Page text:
Posted on Nov 20th, 2015
James D. (“Jim”) Belenis of KMS Financial in Davis, California went off the reservation and ended up in a gold mine.
Mr. Belenis broke FINRA rules. The Financial Industry Regulatory Authority (FINRA) requires that financial advisors disclose to their brokerage firms any outside business activities, so that brokerage firms can properly monitor their employees.
All brokerage firms have systems in place to supervise their financial advisors. Customers might be aware of this when they hear a message stating that their phone call with their financial advisor is being recorded, but proper supervision goes much deeper, and includes review of whether recommended traded are suitable for customers in light of their investment objectives and risk tolerance. Of course, this supervisory system does not protect investors when financial advisors operate outside the system.
Posted on Oct 4th, 2016
If you’re reading this article, there is a good chance you invested in or through an entity that is now in receivership, and you probably have a lot of questions! The purpose of this article is to give you a general overview of how receiverships work so you know what to expect. Every receivership is different, but every receivership goes through four overlapping stages: 1) stabilization; 2) investigation; 3) litigation; and 4) distribution.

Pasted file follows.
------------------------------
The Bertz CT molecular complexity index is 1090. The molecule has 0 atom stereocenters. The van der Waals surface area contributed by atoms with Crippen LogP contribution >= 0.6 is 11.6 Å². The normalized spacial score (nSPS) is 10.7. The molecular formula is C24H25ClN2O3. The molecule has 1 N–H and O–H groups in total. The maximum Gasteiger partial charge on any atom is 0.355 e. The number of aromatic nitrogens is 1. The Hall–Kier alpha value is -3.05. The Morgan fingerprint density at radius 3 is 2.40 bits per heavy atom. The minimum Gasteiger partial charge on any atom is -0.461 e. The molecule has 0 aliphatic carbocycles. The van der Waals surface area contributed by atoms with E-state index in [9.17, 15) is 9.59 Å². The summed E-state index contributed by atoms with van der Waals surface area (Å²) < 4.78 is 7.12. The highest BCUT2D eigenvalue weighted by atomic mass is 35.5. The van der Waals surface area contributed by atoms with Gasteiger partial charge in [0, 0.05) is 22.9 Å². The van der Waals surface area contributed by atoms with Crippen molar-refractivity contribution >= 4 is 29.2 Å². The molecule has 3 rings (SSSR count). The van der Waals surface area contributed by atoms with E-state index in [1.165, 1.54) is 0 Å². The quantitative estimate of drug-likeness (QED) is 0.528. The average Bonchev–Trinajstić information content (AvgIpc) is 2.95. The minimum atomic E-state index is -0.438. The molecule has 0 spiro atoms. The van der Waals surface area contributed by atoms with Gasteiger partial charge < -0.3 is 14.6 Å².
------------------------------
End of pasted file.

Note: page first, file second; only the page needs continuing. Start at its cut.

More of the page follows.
These four stages all support the overarching goal of every receivership—the orderly winding down of a business in a manner that maximizes value for investors.
We will come back to these four stages in a minute, but first it is important to understand the background context that gives rise to a receivership.
Posted on Jun 23rd, 2015
Financial advisors love to sell variable annuities. The reason is simple—commissions of up to 8%. If a financial advisor can sell you a $200,000 variable annuity, that means commissions of up to $16,000. Not bad for a day’s work!
Unfortunately, commissions are just about the only thing that is simple about variable annuities.
The one reason why variable annuities are almost always a bad idea is that they are too complicated for ordinary investors (and normal people in general) to understand. Seriously, have you ever tried to read a variable annuity policy? Here is just one example from an actual policy. Try to stay awake through this, because there is a lot more you urgently need to know about variable annuities: